As far as I understand, the basic reason why we are not able to solve QCD at low energies is because it is a strongly coupled quantum field theory, and a part from exceptional situations in simplified models (involving for instance supersymmetry), we have no tools to fully analyze such regimes. Correct me if I am wrong, but this is a rather technical obstruction.

Is there thus a simple, non-technical reason why proving confinement is such a difficult problem?

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    $\begingroup$ Aside from not having any tools to analyze such regimes? $\endgroup$ – user1504 Jun 18 '13 at 12:06
  • $\begingroup$ "Not having a tool" is a technical reason. I would expect that a problem such as confinement would require some new physical concepts to be solved, but that might be completely wrong of course. $\endgroup$ – Bru Jun 18 '13 at 12:19
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    $\begingroup$ @Bru - I am puzzled by what you are asking for. You have essentially already answered your own question in a single sentence right at the start - 'We are not able to solve QCD at low energies is because it is a strongly coupled quantum field theory' i.e. there are no small parameters to do perturbation theory in. Are you asking for someone to explain this sentence in more detail? $\endgroup$ – DJBunk Jun 18 '13 at 14:00
  • $\begingroup$ @DJBunk: Take for example quantum gravity. This is an outstanding problem in theoretical physics. Now: do you believe this is a pure technical problem to find the theory of quantum gravity (if it makes sense), or do you think one should also understand conceptually some issues like background independence, absence of local gauge invariant observables, etc ? In my opinion, the second possibility prevails, and this is an example of non-technical reason why quantum gravity is a difficult problem. I am wondering if there is a similar story for confinement. $\endgroup$ – Bru Jun 18 '13 at 14:17

The current understanding is indeed that a technical barrier (i.e. the failure of perturbation series due to asymptotic freedom) is complicating the analysis of the low energy regime.

However, one might look at the problem from a slightly conceptual point of view. The Lagrangian of QCD, which defines the theory, is defined in terms of fundamental fermionic degrees of freedom, which we associate with quarks. At high energies, there is a direct correspondence between those theoretical degrees of freedom and the observable free ones. At low energy, the case is not that simple. The observed degrees of freedom at low energies are hadrons, they are no longer fundamental but show inner structure. The question is now: in which way does the inner structure of hadrons relate directly to the quark degrees of freedom of the high energy theory? There is no clear answer to this question. One may view hadrons as consisting of so-called "constituent quarks", which models baryons as three-quark and mesons as two-quark bound states. As a result of the strong interaction involving gluons, there is no direct correspondence between the quarks in the QCD Lagrangian at high energy and the constituent quarks at low energy.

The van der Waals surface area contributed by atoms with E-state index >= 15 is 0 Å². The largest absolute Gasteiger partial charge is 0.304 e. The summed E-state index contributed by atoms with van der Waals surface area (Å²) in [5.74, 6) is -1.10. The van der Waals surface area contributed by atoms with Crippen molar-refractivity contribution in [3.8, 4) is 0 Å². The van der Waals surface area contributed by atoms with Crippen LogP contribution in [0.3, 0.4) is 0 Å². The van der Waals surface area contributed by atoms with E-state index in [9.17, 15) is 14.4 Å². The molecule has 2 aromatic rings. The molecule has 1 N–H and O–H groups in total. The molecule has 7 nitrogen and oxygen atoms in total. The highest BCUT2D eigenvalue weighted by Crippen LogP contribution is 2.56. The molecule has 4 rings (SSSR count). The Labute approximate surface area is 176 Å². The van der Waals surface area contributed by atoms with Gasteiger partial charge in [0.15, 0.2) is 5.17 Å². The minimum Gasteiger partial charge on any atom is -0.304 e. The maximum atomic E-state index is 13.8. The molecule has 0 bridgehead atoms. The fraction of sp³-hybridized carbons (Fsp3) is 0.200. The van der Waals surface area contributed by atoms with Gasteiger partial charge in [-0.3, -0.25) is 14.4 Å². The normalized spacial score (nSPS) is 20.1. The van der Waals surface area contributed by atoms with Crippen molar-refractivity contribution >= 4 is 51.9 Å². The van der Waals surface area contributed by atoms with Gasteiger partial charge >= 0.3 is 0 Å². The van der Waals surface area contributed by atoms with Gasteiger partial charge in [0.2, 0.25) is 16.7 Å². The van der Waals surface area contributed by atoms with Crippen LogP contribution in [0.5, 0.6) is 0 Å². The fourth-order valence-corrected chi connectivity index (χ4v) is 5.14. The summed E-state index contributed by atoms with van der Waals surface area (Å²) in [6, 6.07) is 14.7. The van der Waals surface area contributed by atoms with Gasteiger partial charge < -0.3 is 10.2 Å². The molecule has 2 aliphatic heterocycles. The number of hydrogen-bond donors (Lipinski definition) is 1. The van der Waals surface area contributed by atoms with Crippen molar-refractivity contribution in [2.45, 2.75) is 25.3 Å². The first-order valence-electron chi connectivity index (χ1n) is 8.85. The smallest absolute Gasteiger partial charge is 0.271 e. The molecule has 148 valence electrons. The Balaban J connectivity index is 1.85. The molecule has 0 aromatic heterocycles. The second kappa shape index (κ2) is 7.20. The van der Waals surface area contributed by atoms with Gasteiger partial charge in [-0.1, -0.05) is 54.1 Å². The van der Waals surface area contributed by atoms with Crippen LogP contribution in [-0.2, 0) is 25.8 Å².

This might not be the expected answer, but I hope it could nevertheless give some insight into the problem.

  • $\begingroup$ I don't think that saying that "the failure of perturbation series [is] due to asymptotic freedom" makes this answer clear. Asymptotic freedom allows to use perturbation theory in the UV. Of course, using the same RG equations in the IR makes the theory strongly coupled, but maybe this should be made clearer. $\endgroup$ – Adam Sep 29 '13 at 18:08
  • $\begingroup$ This is the exactly the problem: QCD in the IR is strongly coupled and hence perturbation theory breaks down. This is also the regime where QCD is confined, hence the connection. But the question was not about a technical explanation, that's why I did not go into more detail. $\endgroup$ – Frederic Brünner Sep 29 '13 at 19:16

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